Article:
Dr. Finzi’s most recent study, completed with the help of psychiatrist Dr. Normal Rosenthal, is the most comprehensive conducted on the subject, taking place over the course of 6 weeks and involving 69 participants. You might think that patients would easily be able to tell whether they got the placebo or Botox. However, it wasn’t so obvious; only 50% of the subjects getting Botox guessed correctly. More important, knowing which treatment was received had no significant effect on treatment response.)
Interestingly, the study was solely funded by the Chevy Chase Cosmetic Center, a dermatology center specializing in cosmetic treatments, which Dr. Finzi owns. While Dr. Finzi’s results are fascinating, more confirmation by unbiased sources will likely be necessary before such treatments will be approved by the FDA.
Could this new study lead to an increase of the popularity of botox?
Let us know what you think in the comments.
It’s not new, news that humans have a great many different facial expressions. It is also becoming more common knowledge that there are 7 universal facial expressions of emotion (anger, sadness, disgust, surprise, fear and happiness), which have been validated by numerous research studies.
Mail Online has now reported that additional research, from Ohio State University, purports humans routinely and universally display 21 different facial expressions, of course this would include the 7 universal facial expressions as well as variations of them. The researchers claim that these findings are 3 times as much as the long proven 7 universal facial expressions of emotion.
Lead researcher, Aleix Martinez, stated that his research goes beyond the research on universal facial expressions such as happy or sad. 230 volunteers were asked to depict 6 out of the 7 universal facial expressions of emotion. They were then asked to act out compound emotions after they were given time to practice making those compound emotions in a mirror.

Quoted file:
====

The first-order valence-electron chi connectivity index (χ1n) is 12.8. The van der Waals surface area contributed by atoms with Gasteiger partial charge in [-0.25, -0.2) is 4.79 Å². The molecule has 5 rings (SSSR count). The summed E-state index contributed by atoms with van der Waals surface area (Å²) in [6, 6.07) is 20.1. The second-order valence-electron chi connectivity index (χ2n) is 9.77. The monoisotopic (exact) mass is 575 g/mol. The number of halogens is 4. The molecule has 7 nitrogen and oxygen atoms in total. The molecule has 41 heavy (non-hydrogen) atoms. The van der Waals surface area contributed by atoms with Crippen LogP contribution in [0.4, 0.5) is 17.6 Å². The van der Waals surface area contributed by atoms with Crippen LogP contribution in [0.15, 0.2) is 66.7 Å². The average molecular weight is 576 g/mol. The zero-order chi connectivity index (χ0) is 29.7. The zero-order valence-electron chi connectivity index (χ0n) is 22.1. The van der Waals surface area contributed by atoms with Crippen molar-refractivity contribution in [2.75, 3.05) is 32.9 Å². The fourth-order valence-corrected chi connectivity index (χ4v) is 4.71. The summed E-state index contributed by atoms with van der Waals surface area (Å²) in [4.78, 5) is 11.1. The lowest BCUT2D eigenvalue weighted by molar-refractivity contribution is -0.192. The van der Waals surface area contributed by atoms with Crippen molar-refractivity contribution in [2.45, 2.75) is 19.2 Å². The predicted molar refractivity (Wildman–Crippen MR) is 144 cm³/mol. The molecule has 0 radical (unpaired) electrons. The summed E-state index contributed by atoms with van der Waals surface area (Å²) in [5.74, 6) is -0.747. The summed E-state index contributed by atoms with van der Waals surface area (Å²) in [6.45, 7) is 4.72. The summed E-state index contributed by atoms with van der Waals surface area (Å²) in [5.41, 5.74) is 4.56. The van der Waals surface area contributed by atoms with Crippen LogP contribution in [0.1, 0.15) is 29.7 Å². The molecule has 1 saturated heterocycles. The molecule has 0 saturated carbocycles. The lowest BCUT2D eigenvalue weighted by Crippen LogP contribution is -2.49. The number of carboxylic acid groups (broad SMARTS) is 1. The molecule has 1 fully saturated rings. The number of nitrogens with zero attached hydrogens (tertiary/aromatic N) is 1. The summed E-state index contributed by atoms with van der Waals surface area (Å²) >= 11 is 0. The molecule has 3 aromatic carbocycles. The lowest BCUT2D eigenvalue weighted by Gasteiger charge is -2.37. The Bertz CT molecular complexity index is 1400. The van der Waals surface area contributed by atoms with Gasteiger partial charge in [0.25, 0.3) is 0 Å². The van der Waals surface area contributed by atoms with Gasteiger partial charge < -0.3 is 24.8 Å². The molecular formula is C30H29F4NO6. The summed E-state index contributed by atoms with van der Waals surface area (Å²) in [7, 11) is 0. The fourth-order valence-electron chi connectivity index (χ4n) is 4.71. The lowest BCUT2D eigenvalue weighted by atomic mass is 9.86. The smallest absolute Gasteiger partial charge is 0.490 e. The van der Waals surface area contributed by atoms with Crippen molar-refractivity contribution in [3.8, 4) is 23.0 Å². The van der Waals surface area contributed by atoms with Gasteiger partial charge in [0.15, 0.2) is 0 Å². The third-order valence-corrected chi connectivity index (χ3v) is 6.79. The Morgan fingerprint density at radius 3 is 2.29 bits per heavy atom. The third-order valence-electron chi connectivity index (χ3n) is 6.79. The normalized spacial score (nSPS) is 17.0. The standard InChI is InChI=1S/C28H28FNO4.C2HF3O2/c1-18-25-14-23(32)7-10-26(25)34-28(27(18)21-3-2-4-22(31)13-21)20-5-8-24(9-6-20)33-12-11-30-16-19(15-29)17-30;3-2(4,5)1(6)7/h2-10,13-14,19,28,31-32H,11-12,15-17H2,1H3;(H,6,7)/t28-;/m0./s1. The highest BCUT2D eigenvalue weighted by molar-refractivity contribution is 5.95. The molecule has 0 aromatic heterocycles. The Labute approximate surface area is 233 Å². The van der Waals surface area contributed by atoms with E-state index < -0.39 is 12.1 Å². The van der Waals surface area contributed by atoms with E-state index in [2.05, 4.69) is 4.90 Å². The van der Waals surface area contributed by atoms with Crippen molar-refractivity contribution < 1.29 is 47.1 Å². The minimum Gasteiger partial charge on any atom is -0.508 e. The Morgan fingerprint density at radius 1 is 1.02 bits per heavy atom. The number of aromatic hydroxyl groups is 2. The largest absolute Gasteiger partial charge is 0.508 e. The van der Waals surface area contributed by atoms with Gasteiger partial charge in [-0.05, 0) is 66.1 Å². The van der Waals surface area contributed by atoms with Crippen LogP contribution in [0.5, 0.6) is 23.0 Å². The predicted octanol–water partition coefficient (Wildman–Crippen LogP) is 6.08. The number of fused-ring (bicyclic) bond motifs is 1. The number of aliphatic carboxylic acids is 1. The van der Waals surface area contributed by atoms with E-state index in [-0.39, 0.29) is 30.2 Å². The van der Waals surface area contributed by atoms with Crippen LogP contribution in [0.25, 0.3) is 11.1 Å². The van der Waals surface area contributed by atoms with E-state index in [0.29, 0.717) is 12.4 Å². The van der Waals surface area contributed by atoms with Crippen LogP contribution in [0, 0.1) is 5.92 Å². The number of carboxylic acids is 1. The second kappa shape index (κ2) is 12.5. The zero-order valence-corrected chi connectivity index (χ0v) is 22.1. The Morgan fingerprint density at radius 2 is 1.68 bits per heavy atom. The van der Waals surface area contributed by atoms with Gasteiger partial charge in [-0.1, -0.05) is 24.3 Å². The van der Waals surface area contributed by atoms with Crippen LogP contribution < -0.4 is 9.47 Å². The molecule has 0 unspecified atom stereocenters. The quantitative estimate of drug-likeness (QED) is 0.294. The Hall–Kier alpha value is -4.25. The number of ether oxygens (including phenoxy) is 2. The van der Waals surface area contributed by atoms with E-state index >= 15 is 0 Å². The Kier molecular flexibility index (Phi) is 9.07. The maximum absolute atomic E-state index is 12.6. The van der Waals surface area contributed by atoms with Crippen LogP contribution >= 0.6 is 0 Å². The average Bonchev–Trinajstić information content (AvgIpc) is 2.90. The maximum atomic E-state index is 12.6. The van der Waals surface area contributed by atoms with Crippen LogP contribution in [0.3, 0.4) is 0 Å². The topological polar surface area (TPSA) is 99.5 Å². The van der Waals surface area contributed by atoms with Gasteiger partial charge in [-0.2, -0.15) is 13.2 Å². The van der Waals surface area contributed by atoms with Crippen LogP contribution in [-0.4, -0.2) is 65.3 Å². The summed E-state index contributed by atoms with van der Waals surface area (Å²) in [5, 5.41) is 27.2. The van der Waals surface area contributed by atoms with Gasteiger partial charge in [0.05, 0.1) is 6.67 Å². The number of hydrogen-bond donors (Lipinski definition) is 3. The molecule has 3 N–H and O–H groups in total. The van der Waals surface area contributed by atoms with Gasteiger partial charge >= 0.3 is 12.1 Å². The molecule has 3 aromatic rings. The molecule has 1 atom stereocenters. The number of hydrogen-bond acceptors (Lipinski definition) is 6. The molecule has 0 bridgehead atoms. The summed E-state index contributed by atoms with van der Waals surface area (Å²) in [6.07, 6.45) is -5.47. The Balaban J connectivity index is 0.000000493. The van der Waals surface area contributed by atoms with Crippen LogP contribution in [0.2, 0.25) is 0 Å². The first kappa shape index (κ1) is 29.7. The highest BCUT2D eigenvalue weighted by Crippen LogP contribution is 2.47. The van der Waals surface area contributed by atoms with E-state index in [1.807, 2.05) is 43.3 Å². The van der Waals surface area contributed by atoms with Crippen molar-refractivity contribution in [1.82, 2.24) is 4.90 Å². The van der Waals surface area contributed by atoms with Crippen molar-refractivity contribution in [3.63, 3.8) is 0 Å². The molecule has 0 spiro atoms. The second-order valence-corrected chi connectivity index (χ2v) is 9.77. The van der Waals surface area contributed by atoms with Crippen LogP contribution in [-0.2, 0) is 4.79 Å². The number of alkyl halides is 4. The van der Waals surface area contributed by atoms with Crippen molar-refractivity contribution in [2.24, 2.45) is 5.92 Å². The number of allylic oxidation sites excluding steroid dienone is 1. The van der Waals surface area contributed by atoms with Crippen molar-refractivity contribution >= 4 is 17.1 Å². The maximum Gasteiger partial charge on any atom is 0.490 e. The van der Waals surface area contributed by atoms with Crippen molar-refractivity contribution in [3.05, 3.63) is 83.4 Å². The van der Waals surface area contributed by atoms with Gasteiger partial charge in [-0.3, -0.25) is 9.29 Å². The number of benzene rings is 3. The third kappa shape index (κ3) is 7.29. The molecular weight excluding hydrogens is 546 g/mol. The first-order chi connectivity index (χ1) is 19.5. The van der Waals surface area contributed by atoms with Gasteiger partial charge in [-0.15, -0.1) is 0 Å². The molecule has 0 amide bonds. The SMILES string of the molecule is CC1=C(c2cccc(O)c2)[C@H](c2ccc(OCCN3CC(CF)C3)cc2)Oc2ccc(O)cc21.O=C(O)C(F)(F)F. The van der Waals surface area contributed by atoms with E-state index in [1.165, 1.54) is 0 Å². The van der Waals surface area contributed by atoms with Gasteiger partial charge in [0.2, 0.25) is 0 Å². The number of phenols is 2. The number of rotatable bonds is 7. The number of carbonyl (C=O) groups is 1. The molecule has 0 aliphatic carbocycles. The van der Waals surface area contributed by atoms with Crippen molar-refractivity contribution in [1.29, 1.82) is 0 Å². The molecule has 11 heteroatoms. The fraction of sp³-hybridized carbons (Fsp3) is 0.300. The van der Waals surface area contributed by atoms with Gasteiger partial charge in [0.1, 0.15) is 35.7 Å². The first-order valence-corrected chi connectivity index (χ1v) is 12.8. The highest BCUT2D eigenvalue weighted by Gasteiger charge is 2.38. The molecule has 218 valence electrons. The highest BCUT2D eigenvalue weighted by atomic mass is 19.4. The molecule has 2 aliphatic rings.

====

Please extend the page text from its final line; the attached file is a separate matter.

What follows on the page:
The findings, published in the journal Proceedings of the National Academy of Sciences, noted that with higher than 90% accuracy individuals displayed the same facial expressions such as sadness and happiness, which has already been validated by previous research on the seven universal facial expressions of emotion.
The draw back to this new claim is that the facial expressions that are created are somewhat forced and not natural. Therefore, one cannot say for sure that the compound expressions each individual made (although possibly similar to the other volunteers) is what they would elicit in the real world without practice.
It is important to note that the research that validates the 7 universal facial expressions of emotion does not say that humans do not have any other facial expressions such as shyness or or any combination of the whole 7 universal facial expressions of emotions.
Dr. David Matsumoto, who has done extensive research in the field of facial expressions and FACS coding noted, “I think by asking posers to create the expressions of the blended labels artificially forced them to create those faces. I seriously doubt that people would produce exactly those faces in real life. That’s one of the pitfalls of this area of research. You can’t reverse engineer what people actually do in real life by asking them to pose what they think they would do.“
With these findings the researchers hope to gain a better understanding of human emotions and in turn possibly help treat conditions such as autism and post-traumatic stress disorder, as well as in the design of computerized aids for the disabled.
What are your thoughts on these new findings?
Humintell wants to spread the love.
This short but inspiring video shows that as people we interact, express and feel emotions in a variety of ways.
A reminder that many of the emotions we encounter on a daily basis are a conscious choice.